This weeks Ask The Attorney question comes from reader Joy at All Star Radio Network and its a great one about streaming. Joy asks: "If part of a broadcast program containing a commercial is later available to hear on-line with the commercial still in it would the advertiser have grounds for legal action (even though you'd think they'd LIKE it!)?"
Joy, the inability of radio stations to stream the same full program content as is broadcast over the air is one of the large issues out there right now with streaming.
The issue of running a full stream of programming including network supplied commercials goes into the depths of copyright, licensing, permissions and labor relations. For many advertising spots, the AFTRA talent contract likely restricts the contracting party which is usually the advertiser or agency to just over-the-air use. The AFTRA talent does not give permission or consent for his or her voice to be used in a broadcast stream, or more to the point, the advertising agency or advertiser is not paying the AFTRA talent union fees for streaming.
So, recall the game of "hot-potato" or at least the concept. Because the advertiser or agency does not pay for the right to stream the talent's voice, the contract between the advertiser or agency and the radio station specifically states "do not stream". Thus, since an explicit part of the contract prohibits it, liability is transferred to the radio station if the commercial spot is wrongfully streamed. Presumably, if the agency is sued by the talent for streaming, the agency can turn around and sue the station for wrongfully streaming. The radio station may also be directly liable to the talent for a wrongful use of copyrighted material in violation of the consents given, and possibly liable for a wrongful use of a person's voice in a commercial endeavor without consent.
At this point, I am not aware of any radio station being sued for wrongfully streaming an advertising spot for which the radio station did not have permission or consent to stream. But, the liability is there, and with the potential availability of statutory damages for copyright violations, the liability could be huge.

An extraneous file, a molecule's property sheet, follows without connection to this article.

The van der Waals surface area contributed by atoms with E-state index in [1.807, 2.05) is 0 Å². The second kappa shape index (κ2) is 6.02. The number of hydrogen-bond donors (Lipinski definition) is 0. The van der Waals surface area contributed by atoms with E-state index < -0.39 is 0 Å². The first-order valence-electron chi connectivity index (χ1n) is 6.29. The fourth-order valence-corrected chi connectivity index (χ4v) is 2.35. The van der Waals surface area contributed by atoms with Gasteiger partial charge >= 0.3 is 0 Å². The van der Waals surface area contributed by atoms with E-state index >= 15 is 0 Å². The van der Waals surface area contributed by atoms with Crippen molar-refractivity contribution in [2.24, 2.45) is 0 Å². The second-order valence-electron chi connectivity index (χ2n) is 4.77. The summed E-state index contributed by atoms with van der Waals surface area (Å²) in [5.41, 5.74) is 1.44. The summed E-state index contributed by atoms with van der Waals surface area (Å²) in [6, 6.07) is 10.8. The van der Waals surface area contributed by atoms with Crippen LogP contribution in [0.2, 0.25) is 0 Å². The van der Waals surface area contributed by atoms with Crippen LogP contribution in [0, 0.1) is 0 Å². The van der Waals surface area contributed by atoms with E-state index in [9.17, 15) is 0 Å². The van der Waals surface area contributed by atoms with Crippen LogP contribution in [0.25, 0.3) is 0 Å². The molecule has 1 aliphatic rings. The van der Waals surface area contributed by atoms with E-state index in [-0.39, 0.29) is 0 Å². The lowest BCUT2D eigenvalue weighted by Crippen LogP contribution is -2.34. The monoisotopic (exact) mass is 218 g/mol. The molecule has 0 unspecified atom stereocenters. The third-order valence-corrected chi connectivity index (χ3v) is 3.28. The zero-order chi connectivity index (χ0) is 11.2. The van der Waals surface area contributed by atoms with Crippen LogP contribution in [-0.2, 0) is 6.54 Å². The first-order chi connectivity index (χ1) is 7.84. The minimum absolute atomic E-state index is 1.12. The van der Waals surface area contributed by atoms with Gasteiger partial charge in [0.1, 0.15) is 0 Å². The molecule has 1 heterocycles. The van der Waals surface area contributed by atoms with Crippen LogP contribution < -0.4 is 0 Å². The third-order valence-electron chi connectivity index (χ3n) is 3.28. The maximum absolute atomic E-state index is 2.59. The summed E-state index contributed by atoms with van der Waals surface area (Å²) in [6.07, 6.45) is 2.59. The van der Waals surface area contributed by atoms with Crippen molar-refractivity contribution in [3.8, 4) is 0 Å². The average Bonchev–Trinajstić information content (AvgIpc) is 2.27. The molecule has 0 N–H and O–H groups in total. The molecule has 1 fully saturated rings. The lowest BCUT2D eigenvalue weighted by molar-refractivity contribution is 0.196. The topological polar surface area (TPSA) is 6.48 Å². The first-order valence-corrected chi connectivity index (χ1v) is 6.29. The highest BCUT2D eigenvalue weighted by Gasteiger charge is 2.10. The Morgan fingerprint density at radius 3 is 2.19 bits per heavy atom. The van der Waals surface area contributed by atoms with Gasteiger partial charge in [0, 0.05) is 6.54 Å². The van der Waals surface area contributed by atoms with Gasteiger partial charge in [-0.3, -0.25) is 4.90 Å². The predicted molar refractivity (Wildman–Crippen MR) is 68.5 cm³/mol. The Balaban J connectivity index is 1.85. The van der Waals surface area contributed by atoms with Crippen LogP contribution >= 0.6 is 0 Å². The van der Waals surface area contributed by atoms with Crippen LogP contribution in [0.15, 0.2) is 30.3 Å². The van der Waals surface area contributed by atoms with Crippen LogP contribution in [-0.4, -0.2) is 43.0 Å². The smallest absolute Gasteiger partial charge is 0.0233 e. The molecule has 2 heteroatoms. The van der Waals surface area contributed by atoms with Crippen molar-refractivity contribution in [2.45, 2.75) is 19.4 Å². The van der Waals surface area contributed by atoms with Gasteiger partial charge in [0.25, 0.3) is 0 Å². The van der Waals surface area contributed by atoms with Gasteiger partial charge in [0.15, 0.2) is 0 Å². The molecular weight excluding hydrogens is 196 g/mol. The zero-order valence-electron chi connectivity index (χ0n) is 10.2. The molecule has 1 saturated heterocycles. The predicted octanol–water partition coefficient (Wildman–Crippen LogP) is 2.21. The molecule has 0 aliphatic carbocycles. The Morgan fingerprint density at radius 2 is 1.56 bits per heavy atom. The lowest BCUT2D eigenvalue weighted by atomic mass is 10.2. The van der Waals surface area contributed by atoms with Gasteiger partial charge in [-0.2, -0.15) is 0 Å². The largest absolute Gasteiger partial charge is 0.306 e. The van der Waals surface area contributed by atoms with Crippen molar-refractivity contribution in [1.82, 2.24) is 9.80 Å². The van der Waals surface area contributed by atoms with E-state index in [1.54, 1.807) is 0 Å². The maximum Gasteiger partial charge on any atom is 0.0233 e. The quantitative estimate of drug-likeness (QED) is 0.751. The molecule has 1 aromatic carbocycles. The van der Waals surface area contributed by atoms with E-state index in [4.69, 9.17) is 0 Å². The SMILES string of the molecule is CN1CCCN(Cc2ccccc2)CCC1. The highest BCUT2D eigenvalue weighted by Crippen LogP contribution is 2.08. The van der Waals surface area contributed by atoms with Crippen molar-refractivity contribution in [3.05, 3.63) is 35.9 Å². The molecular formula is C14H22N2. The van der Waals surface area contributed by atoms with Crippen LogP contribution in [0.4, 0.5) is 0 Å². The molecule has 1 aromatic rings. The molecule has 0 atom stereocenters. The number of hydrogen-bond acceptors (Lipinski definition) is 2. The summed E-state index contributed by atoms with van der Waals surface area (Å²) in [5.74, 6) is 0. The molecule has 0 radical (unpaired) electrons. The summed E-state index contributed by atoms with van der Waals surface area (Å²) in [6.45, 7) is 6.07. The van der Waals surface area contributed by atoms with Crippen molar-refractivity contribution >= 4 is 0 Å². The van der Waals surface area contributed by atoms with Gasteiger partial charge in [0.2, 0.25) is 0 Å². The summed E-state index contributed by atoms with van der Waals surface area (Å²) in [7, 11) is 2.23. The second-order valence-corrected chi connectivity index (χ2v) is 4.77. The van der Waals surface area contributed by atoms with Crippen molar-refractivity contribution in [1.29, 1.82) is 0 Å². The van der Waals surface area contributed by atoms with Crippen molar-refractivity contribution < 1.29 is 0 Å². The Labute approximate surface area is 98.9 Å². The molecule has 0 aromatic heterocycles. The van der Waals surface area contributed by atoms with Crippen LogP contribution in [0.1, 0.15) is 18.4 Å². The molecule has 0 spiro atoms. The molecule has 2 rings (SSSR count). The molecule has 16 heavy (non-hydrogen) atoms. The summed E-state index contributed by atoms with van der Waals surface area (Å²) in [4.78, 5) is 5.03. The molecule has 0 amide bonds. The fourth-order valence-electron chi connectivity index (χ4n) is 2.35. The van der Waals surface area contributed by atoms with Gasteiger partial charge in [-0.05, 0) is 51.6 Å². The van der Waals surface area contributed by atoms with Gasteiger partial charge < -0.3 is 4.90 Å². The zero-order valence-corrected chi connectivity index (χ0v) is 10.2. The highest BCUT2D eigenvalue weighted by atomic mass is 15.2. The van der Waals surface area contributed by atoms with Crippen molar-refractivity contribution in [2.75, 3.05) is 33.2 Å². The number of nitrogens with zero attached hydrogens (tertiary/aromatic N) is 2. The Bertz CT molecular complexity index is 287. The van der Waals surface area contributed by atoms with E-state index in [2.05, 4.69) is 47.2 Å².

So Joy, back to you for a moment. I would be curious to see what kinds of perfectly reasonable restrictions you have in your agreements with radio stations for the carriage of your program and more to the point, if a radio station that did not have a contract with you ran your program, should I think you would "LIKE it"? A station running your program without a contract with you would be, after all, more exposure and more listeners to your program? The answer is, of course, that talent, performers, musicians and other creators of content like to monetize their creative works as much as possible. And thus it is with the AFTRA announcer who, if his or her work is to be streamed, wants to be paid for it.
The eventual answer is either that union contracts will be re-written and accepted to include streaming, or as with many copyright and licensing issues, the government will step in to force a resolution through legislation. For right now, however, the free market prevails, and radio stations cannot stream the content of others that is not licensed or consented to be streamed.
John F. Garziglia is a Communications Law Attorney with Womble Carlyle Sandridge & Rice in Washington, DC and can be reached at (202) 857-4455 or firstname.lastname@example.org
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